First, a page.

Recreational marijuana use is not yet legal, even though Connecticut has permitted the use of medical marijuana since 2012. In addition, even though possession of small amounts of recreational marijuana is decriminalized. This means that the first offense for possession of a small amount of marijuana will not result in prison time or recording the charge on a person’s criminal record. However, when the amount of marijuana found in possession increases, along with intent which accompanies increases in amount, the consequences can become much more serious.
The difficulty in creating a cohesive law stems from the fact that legalizing a substance that has been illegal for more than 80 years is complicated. In other words, even though the intent is there, Connecticut lawmakers are purposely moving slowly in order to best tackle this problem. For example, many Connecticut towns have disproportionately affected minority citizens. Overnight legalization of recreational marijuana would rub salt in the wounds of those affected by the war on drugs.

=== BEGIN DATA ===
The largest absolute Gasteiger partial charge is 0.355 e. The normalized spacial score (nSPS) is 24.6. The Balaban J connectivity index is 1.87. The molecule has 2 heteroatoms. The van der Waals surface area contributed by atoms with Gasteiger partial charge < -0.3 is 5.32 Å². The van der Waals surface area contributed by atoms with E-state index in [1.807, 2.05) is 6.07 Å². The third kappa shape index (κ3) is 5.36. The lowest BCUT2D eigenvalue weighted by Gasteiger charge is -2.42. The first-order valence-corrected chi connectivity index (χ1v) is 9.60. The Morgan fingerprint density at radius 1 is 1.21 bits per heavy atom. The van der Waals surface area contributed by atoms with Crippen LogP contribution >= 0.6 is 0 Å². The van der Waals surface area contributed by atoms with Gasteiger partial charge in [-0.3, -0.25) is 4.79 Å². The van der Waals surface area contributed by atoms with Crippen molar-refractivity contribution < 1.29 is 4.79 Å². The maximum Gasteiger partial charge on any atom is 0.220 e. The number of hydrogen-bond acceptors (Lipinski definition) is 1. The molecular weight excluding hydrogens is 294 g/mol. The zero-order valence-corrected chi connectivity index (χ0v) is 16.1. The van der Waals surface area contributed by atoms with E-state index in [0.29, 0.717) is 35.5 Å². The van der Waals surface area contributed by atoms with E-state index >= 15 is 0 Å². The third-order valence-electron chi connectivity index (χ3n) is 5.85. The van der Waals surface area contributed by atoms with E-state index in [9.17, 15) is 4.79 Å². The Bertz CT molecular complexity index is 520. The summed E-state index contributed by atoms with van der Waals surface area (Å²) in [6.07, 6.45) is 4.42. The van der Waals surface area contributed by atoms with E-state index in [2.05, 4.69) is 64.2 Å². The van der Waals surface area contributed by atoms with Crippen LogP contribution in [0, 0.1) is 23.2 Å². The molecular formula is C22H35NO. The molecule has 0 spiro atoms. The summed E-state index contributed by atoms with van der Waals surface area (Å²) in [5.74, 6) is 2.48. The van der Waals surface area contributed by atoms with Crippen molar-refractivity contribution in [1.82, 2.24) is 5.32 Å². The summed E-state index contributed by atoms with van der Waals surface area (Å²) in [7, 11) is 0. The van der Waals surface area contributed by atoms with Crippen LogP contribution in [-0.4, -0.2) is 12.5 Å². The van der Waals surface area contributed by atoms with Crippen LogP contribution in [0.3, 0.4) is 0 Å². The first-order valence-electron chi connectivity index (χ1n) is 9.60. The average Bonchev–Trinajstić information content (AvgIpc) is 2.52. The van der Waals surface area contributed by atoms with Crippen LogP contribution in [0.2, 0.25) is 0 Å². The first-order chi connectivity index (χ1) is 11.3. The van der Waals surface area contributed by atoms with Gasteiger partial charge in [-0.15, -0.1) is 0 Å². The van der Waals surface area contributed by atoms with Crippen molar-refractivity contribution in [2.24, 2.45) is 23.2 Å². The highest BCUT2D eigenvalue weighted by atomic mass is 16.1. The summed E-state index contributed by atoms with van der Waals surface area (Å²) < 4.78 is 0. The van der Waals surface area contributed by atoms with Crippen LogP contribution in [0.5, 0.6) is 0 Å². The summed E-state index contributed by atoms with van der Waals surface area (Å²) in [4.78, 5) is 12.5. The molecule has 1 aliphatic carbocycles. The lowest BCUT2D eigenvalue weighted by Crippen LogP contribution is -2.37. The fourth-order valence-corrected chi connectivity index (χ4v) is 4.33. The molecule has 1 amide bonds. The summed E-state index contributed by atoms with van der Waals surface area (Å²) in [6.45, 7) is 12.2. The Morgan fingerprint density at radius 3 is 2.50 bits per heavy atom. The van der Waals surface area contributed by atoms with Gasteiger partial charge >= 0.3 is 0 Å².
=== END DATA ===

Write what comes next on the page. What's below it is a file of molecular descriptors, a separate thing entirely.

First Offense of Possession
While the majority of states have legalized medicinal marijuana use, fewer states have voted to decriminalize its recreational use. Passing a vote through the legislature can either pass by statewide vote or recreational marijuana use. In February 2019, the Connecticut General Assembly’s legislative session began, which introduced marijuana legislation into the agenda. Until it passes, recreational marijuana use remains illegal.
As of late March 2019, Connecticut lawmakers approved the advancement of the first package of bills legalizing recreational marijuana. The bill, approved by Connecticut’s General Law Committee, also significantly laws the foundation for the marijuana industry in Connecticut, establishing a respective licensing process for growers, manufacturers and retailers. In addition, the proposed bills envision a regulated industry, which would parallel Connecticut’s medical marijuana program. This would issue licenses and allow the Connecticut government to completely oversee and regulate all developments.
Finally, along with legalizing recreational use, the proposed bills would expunge the arrest records for those charged with certain drug-related offenses, prohibit home-grown marijuana, and forbid the sale of certain marijuana-enhanced candies. Ultimately, it must be emphasized that even though the bills have been introduced to the Connecticut legislature and the prospects appear promising, the current legalization efforts are ongoing. This does not mean that recreational marijuana use is currently or definitively will be legal in the near future.
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